As governor, Tom Wolf will target jobs, schools, changing government
HARRISBURG — After he took the oath as Pennsylvania's 47th governor, Democrat Tom Wolf in his inaugural address Tuesday called for cooperation between his administration and the Republican-controlled legislature on balancing the budget, improving education and developing job opportunities.
“We need leaders today who are willing to listen to each other, and learn from each other, and work together to give all Pennsylvanians a shot at a great life,” Wolf said before several thousand people in a ceremony behind the state Capitol. “This age — and this time — demands nothing less.”
Wolf, 66, a millionaire businessman from Mt. Wolf in York County, said his administration will be devoted to three goals: “Jobs that pay. Schools that teach. And government that works.”
Reactions from Republican lawmakers generally were muted in a General Assembly scarred by bitter partisanship, though some complained about a lack of specifics in the speech.
“We certainly share the same goals: better education, jobs, working together,” said Senate President Pro Tempore Joe Scarnati, R-Jefferson County. “How we'll reach some of those goals is what takes debate.”
One day's worth of a new bipartisan tone and reduced rancor may last for the “short term,” said Wes Leckrone, a political science professor at Widener University.
“People will dance around each other to see who fires the first shot,” said Leckrone. Once Wolf delivers his budget in March and lawmakers see his specific plans, “it's easier to take shots.”
But Allegheny County Executive Rich Fitzgerald, who attended the inauguration, said, “I'm optimistic with all the challenges of the huge budget deficit, the looming pension issue, how to deal with the shale extraction tax, there are opportunities to move things forward.”
Snowflakes began falling almost on cue at noon as festivities commenced. The Renaissance Choir of Pittsburgh sang as anti-fracking protesters 100 yards away could be heard blowing whistles and chanting “ban fracking now.”
Wolf told the crowd he will be an “unconventional governor.
“I may be the first governor of Pennsylvania who operated a forklift, managed a hardware store, volunteered for the Peace Corps and ran a business. I am not a product of our political system,” said Wolf. “I ran for governor because I refuse to be part of the first generation of Pennsylvanians forced to tell their kids that they need to go somewhere else to succeed. ... I ran for governor because I believe with all my heart that we can rebuild the middle class and get this state back on track.”
In his first action, Wolf signed executive orders in the afternoon prohibiting members of his administration from accepting gifts and another he says will end no-bid legal contracts, instead requiring competitive bidding.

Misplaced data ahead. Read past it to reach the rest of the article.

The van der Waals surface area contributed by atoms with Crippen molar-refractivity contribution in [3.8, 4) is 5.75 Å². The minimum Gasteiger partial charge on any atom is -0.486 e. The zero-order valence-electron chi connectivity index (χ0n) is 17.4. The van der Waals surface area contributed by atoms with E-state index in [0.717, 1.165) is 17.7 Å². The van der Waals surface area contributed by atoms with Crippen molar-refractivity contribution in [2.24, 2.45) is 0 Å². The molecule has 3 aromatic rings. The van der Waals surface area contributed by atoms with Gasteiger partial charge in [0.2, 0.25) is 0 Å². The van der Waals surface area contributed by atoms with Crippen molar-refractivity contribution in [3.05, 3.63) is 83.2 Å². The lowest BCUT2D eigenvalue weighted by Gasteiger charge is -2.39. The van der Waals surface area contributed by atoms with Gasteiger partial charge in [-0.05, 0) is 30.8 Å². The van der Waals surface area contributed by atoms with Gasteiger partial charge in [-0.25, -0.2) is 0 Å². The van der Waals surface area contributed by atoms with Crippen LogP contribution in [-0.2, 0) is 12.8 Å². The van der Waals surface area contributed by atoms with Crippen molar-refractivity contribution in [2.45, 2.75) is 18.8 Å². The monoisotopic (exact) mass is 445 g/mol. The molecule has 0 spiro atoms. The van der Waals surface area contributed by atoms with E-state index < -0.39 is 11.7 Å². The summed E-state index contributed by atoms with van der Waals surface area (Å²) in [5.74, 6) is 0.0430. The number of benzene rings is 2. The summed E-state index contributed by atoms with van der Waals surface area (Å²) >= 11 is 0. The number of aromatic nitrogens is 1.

Wolf defeated Republican Gov. Tom Corbett in the November election, making him the first candidate to beat an incumbent governor in modern times.
“I think the governor can get things done,” said Christopher Borick, a political science professor at Muhlenberg College. “They both (R's and D's) have to have pragmatic qualities. If they want to have better government rather than pure gridlock, they have to accept the legitimacy of the other's office. The existence of divided government crystallizes those perspectives.”
Anthony May, a former top aide to the late Gov. Robert Casey, a Democrat, said Wolf “has a better chance of being successful with the legislature than Governor Corbett.”
Corbett did little to court lawmakers and there was animosity over his prosecution of lawmakers and staff as attorney general, analysts said.
Former Democratic Gov. Ed Rendell said Wolf has the “perfect personality” to work with a Republican-controlled General Assembly.
“He's got an infinite amount of patience ... and a well-controlled ego,” Rendell said. The Republicans have a “wish list,” he said that includes pension and liquor store system reforms and transportation projects and that gives Wolf leverage in negotiations.
Wolf said with “a large deficit, stagnant wages and shrinking middle class. ... Our challenges are great.”
His team estimates the state budget deficit at $2.3 billion.
He has proposed a 5 percent tax on natural gas drilling to help pay for education, but with natural gas prices low, critics say it won't bring in the $1 billion Wolf has projected. During the campaign, he suggested raising the state's 3.07 percent personal income tax rate on people making more than $70,000 to $90,000 per year as a way to allow middle and lower income Pennsylvanians to pay less.
“Pennsylvanians didn't vote for higher taxes,” Scarnati said, contending Republican gains in the House and Senate are equivalent to Wolf's nearly 10-point victory over Corbett.
Rep. Dan Frankel, D-Squirrel Hill, said Wolf “clearly reached out (to Republicans) and he understands there has to be a collaborative bipartisan approach.”
Either lawmakers choose “bipartisanship” or “Washington inefficiency,” Frankel said.
Eleven of Wolf's 26 Cabinet members, top staffers and commissioners were brought back from the Rendell administration, where Wolf was revenue secretary.
“He'll be his own man,” Rendell said.
Brad Bumsted is Trib Total Media's state Capitol reporter. Reach him at 717-787-1405 and firstname.lastname@example.org.